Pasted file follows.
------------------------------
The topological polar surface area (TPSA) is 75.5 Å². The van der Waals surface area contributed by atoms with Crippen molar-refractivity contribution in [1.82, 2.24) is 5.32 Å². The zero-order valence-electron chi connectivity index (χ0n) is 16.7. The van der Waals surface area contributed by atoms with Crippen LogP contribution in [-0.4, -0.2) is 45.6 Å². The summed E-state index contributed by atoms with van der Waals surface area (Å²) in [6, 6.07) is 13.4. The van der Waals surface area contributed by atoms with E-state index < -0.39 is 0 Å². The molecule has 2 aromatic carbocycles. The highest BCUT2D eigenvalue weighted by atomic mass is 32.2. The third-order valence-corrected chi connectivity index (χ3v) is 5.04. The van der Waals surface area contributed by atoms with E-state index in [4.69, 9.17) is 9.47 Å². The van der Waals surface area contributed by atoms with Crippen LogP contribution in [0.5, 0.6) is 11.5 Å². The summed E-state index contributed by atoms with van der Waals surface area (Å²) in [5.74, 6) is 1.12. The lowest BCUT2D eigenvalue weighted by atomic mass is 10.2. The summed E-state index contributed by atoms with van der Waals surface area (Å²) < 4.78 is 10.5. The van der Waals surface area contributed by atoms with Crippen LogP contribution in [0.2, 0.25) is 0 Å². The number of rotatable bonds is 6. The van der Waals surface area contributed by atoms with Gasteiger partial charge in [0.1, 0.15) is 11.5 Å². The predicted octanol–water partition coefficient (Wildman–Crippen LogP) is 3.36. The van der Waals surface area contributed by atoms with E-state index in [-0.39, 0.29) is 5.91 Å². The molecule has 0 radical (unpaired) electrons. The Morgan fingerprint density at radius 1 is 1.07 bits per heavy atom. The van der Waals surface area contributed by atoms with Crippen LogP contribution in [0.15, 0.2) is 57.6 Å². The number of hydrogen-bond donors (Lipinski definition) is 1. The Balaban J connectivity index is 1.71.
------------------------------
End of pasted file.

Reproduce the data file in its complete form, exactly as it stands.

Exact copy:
The topological polar surface area (TPSA) is 75.5 Å². The van der Waals surface area contributed by atoms with Crippen molar-refractivity contribution in [1.82, 2.24) is 5.32 Å². The zero-order valence-electron chi connectivity index (χ0n) is 16.7. The van der Waals surface area contributed by atoms with Crippen LogP contribution in [-0.4, -0.2) is 45.6 Å². The summed E-state index contributed by atoms with van der Waals surface area (Å²) in [6, 6.07) is 13.4. The van der Waals surface area contributed by atoms with E-state index < -0.39 is 0 Å². The molecule has 2 aromatic carbocycles. The highest BCUT2D eigenvalue weighted by atomic mass is 32.2. The third-order valence-corrected chi connectivity index (χ3v) is 5.04. The van der Waals surface area contributed by atoms with E-state index in [4.69, 9.17) is 9.47 Å². The van der Waals surface area contributed by atoms with Crippen LogP contribution in [0.5, 0.6) is 11.5 Å². The summed E-state index contributed by atoms with van der Waals surface area (Å²) in [5.74, 6) is 1.12. The lowest BCUT2D eigenvalue weighted by atomic mass is 10.2. The summed E-state index contributed by atoms with van der Waals surface area (Å²) < 4.78 is 10.5. The van der Waals surface area contributed by atoms with Crippen LogP contribution in [0.2, 0.25) is 0 Å². The number of rotatable bonds is 6. The van der Waals surface area contributed by atoms with Gasteiger partial charge in [0.1, 0.15) is 11.5 Å². The predicted octanol–water partition coefficient (Wildman–Crippen LogP) is 3.36. The van der Waals surface area contributed by atoms with E-state index in [-0.39, 0.29) is 5.91 Å². The molecule has 0 radical (unpaired) electrons. The Morgan fingerprint density at radius 1 is 1.07 bits per heavy atom. The van der Waals surface area contributed by atoms with Crippen LogP contribution in [0.15, 0.2) is 57.6 Å². The number of hydrogen-bond donors (Lipinski definition) is 1. The Balaban J connectivity index is 1.71.